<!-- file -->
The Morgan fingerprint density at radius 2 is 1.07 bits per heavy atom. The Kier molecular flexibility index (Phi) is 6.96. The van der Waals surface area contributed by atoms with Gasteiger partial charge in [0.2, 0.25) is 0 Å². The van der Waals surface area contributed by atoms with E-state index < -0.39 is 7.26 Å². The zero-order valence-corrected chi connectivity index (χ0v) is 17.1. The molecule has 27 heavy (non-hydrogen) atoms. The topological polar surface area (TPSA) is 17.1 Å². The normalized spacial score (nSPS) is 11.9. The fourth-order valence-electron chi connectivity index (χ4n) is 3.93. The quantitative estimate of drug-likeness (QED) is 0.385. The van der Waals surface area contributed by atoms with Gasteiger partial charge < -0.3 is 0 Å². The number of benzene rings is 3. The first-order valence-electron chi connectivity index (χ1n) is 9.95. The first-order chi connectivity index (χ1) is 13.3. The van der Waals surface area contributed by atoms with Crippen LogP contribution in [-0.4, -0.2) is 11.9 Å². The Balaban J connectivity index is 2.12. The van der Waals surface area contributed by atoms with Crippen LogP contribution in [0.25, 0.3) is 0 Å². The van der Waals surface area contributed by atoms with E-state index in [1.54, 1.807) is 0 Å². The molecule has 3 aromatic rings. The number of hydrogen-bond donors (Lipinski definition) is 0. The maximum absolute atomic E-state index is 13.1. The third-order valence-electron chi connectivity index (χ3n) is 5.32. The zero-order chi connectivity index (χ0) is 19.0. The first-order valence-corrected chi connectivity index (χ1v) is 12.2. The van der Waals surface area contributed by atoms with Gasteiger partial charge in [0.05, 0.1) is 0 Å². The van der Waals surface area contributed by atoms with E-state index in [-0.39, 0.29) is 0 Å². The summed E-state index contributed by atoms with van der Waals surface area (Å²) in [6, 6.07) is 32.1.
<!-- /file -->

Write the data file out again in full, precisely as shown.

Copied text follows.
The Morgan fingerprint density at radius 2 is 1.07 bits per heavy atom. The Kier molecular flexibility index (Phi) is 6.96. The van der Waals surface area contributed by atoms with Gasteiger partial charge in [0.2, 0.25) is 0 Å². The van der Waals surface area contributed by atoms with E-state index < -0.39 is 7.26 Å². The zero-order valence-corrected chi connectivity index (χ0v) is 17.1. The molecule has 27 heavy (non-hydrogen) atoms. The topological polar surface area (TPSA) is 17.1 Å². The normalized spacial score (nSPS) is 11.9. The fourth-order valence-electron chi connectivity index (χ4n) is 3.93. The quantitative estimate of drug-likeness (QED) is 0.385. The van der Waals surface area contributed by atoms with Gasteiger partial charge < -0.3 is 0 Å². The number of benzene rings is 3. The first-order valence-electron chi connectivity index (χ1n) is 9.95. The first-order chi connectivity index (χ1) is 13.3. The van der Waals surface area contributed by atoms with Crippen LogP contribution in [-0.4, -0.2) is 11.9 Å². The Balaban J connectivity index is 2.12. The van der Waals surface area contributed by atoms with Crippen LogP contribution in [0.25, 0.3) is 0 Å². The van der Waals surface area contributed by atoms with E-state index in [1.54, 1.807) is 0 Å². The molecule has 3 aromatic rings. The number of hydrogen-bond donors (Lipinski definition) is 0. The maximum absolute atomic E-state index is 13.1. The third-order valence-electron chi connectivity index (χ3n) is 5.32. The zero-order chi connectivity index (χ0) is 19.0. The first-order valence-corrected chi connectivity index (χ1v) is 12.2. The van der Waals surface area contributed by atoms with Gasteiger partial charge in [0.05, 0.1) is 0 Å². The van der Waals surface area contributed by atoms with E-state index in [-0.39, 0.29) is 0 Å². The summed E-state index contributed by atoms with van der Waals surface area (Å²) in [6, 6.07) is 32.1.